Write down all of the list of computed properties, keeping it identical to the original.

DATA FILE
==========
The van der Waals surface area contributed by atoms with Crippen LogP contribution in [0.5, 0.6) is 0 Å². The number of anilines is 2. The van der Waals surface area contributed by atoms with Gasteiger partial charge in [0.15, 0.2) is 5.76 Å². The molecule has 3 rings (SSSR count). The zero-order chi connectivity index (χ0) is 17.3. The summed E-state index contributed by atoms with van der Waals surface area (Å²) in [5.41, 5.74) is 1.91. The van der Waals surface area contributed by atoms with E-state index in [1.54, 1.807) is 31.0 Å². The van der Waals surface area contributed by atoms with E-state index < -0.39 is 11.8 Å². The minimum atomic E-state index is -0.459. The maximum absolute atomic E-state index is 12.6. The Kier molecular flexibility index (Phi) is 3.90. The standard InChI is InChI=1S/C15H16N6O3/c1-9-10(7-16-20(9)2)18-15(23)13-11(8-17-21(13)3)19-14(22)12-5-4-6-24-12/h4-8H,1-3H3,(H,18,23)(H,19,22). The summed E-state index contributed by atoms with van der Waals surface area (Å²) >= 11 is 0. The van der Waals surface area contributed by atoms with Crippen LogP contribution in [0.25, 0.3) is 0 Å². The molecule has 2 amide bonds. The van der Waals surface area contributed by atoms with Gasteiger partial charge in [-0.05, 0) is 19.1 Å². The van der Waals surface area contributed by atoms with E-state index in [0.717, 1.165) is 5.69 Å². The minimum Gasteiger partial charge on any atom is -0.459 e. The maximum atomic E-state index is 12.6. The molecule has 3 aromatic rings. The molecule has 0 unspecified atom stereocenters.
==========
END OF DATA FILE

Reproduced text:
The van der Waals surface area contributed by atoms with Crippen LogP contribution in [0.5, 0.6) is 0 Å². The number of anilines is 2. The van der Waals surface area contributed by atoms with Gasteiger partial charge in [0.15, 0.2) is 5.76 Å². The molecule has 3 rings (SSSR count). The zero-order chi connectivity index (χ0) is 17.3. The summed E-state index contributed by atoms with van der Waals surface area (Å²) in [5.41, 5.74) is 1.91. The van der Waals surface area contributed by atoms with E-state index in [1.54, 1.807) is 31.0 Å². The van der Waals surface area contributed by atoms with E-state index < -0.39 is 11.8 Å². The minimum atomic E-state index is -0.459. The maximum absolute atomic E-state index is 12.6. The Kier molecular flexibility index (Phi) is 3.90. The standard InChI is InChI=1S/C15H16N6O3/c1-9-10(7-16-20(9)2)18-15(23)13-11(8-17-21(13)3)19-14(22)12-5-4-6-24-12/h4-8H,1-3H3,(H,18,23)(H,19,22). The summed E-state index contributed by atoms with van der Waals surface area (Å²) >= 11 is 0. The van der Waals surface area contributed by atoms with Crippen LogP contribution in [0.25, 0.3) is 0 Å². The molecule has 2 amide bonds. The van der Waals surface area contributed by atoms with Gasteiger partial charge in [-0.05, 0) is 19.1 Å². The van der Waals surface area contributed by atoms with E-state index in [0.717, 1.165) is 5.69 Å². The minimum Gasteiger partial charge on any atom is -0.459 e. The maximum atomic E-state index is 12.6. The molecule has 3 aromatic rings. The molecule has 0 unspecified atom stereocenters.